“The NLRB’s Browning-Ferris ‘joint employer’ standard overturned decades of established precedent and ignored Congress’s command that federal bureaucrats should not attempt to expand the commonly understood definitions of ‘employer’ and employee.’ The NLRB should abandon that standard.”
—Richard Samp, WLF Chief Counsel

WASHINGTON, DC—Washington Legal Foundation (WLF) yesterday called on the National Labor Relations Board (NLRB) to overturn its new employment standard under which regulated entities can be deemed “joint employers” of another company’s employees—and then held fully liable for any obligations owed to those employees.  In formal comments filed in support of the Board’s proposal to overturn the standard it adopted in its 2015 Browning-Ferris decision, WLF argues that Congress has not authorized the NLRB to expand the definition of “employer”—an expansion that threatens to impose new, unanticipated liability on a broad range of entities.  Browning-Ferris held that a company can be deemed the “joint employer” of workers employed by one its independent contractors, even when it plays no direct role in establishing their terms and conditions of employment.  Last month, the U.S. Court of Appeals for the D.C. Circuit rejected the NLRB’s petition to enforce Browning-Ferris, but the decision left unclear what the joint-employer standard should be going forward.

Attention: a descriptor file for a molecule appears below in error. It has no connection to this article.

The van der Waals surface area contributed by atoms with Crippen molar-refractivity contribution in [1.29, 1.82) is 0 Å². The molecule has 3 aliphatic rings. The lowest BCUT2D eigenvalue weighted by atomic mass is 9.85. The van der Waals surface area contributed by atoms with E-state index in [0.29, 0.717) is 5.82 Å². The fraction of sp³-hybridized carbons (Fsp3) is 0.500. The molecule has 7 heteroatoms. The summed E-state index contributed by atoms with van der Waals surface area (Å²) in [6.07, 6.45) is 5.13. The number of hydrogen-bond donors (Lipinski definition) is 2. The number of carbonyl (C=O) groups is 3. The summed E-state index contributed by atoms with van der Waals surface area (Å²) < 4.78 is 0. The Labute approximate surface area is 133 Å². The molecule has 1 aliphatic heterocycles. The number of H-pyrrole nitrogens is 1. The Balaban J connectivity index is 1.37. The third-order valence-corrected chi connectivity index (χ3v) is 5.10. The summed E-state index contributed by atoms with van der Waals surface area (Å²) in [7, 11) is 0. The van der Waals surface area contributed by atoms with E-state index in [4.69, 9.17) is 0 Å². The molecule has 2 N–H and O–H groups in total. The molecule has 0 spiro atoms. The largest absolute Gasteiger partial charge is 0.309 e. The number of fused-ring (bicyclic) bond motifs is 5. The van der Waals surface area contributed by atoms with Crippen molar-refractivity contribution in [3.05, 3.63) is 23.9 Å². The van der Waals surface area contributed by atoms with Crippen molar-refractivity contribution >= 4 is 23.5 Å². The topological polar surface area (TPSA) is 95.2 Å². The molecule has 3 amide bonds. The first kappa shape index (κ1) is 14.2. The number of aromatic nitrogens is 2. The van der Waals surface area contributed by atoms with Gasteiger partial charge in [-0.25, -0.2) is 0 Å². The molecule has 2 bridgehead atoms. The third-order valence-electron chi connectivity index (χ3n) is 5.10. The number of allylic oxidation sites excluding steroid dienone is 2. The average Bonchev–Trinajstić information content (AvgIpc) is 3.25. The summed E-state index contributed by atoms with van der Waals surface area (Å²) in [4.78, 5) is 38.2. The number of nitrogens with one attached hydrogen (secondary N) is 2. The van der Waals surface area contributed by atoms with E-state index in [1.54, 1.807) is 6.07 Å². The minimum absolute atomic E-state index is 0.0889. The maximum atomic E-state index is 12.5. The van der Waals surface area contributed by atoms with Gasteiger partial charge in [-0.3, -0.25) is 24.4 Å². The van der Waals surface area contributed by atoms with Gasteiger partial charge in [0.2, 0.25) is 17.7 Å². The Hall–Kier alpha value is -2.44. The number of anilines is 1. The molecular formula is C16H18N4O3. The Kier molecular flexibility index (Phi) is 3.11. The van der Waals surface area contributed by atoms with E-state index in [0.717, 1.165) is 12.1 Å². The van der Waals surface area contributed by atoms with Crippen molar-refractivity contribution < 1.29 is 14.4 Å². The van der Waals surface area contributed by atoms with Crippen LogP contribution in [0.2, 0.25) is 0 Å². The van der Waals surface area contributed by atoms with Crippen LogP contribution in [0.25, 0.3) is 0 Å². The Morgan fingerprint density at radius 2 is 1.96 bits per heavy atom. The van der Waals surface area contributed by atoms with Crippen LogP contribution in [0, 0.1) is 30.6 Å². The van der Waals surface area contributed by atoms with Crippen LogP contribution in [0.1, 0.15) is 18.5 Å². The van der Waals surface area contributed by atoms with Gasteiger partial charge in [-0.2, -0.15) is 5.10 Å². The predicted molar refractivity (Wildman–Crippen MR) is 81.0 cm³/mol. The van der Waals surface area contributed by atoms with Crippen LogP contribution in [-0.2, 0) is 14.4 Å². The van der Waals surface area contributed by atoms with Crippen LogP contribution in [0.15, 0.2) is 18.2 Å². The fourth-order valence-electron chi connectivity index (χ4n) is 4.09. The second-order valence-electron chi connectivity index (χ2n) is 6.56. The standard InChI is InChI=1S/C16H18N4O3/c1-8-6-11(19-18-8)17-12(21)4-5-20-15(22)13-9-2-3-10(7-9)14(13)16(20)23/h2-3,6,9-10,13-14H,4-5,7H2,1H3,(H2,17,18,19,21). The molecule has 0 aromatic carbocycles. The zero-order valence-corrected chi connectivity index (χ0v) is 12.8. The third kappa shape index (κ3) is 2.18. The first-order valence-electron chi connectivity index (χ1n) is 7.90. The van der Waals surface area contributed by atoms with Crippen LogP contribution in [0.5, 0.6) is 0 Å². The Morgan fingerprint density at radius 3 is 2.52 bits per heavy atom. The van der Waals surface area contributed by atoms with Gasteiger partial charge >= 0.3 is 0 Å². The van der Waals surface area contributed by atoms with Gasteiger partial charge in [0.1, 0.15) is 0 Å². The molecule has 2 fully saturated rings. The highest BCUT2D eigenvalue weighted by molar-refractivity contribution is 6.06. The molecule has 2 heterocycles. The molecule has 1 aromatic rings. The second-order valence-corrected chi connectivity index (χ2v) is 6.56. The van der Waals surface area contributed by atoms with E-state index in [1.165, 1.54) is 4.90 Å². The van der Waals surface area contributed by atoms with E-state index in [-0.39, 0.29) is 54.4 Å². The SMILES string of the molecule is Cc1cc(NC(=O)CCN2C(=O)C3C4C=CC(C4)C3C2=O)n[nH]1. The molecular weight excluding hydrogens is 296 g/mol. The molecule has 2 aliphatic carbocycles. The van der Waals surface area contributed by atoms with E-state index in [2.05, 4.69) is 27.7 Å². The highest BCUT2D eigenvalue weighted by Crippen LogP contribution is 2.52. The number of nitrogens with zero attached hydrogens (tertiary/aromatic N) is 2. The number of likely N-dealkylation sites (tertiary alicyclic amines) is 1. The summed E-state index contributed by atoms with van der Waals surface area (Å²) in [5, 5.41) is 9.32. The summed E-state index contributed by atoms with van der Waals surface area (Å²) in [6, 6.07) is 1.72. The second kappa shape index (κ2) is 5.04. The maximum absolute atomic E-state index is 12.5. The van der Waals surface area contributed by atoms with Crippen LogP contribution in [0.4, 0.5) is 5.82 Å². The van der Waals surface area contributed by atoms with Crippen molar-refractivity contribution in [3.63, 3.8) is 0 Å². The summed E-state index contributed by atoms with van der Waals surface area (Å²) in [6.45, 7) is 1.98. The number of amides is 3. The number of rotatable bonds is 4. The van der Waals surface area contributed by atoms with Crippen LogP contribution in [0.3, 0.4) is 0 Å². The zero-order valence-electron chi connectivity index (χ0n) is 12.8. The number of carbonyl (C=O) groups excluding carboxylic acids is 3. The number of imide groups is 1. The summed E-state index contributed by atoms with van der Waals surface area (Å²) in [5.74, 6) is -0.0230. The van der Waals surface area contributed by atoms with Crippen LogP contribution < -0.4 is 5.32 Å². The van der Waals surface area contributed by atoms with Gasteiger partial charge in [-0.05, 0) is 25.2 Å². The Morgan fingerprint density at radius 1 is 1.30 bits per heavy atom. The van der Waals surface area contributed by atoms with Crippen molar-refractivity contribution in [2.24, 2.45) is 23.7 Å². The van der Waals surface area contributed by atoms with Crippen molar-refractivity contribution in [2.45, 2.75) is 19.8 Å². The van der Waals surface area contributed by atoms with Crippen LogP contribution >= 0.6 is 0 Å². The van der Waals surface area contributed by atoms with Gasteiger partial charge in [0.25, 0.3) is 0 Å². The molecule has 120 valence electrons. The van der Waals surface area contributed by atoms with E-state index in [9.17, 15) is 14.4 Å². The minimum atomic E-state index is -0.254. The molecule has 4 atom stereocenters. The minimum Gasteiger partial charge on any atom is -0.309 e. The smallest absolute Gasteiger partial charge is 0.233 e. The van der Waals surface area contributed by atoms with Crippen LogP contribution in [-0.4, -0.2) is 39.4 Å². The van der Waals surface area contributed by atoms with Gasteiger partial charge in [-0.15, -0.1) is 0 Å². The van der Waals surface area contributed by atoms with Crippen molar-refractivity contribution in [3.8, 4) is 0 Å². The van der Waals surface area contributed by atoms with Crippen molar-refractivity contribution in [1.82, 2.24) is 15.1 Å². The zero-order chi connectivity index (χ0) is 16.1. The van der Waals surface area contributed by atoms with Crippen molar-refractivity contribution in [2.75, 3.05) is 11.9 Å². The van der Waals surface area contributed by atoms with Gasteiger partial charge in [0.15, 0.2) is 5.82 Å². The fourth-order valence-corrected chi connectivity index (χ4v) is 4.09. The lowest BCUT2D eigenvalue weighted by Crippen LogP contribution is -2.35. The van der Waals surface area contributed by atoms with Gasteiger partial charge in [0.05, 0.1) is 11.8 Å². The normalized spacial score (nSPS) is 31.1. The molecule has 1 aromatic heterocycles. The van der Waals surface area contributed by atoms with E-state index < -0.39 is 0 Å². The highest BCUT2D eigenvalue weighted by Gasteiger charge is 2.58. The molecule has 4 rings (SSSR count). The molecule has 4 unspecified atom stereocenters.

While that appeal was pending, the membership of the NLRB changed, and the new members have gone back and forth on whether to adhere to the Browning-Ferris standard.  Finally, in June 2018, the NLRB opened a rulemaking proceeding and proposed a new rule that would return the joint-employer standard to the one in place before Browning-Ferris was decided in 2015.  WLF’s comments largely endorse the NLRB’s proposed rule.

WLF argues that, because joint-employer issues can arise in multiple contexts, it is simply not possible to adopt a verbal formula that will explicate joint-employer standards.  WLF’s comments explain, for example, that focusing on whether a company’s control of working conditions is “direct” is often unhelpful because common understandings of the word “direct” can vary so widely.  WLF urges the NLRB to flesh out its rule by describing hypothetical factual cases and then explaining why a joint-employer relationship either does or does not exist in each case.

Celebrating its 42nd year, WLF is America’s premier public-interest law firm and policy center advocating for free-market principles, limited government, individual liberty, and the rule of law.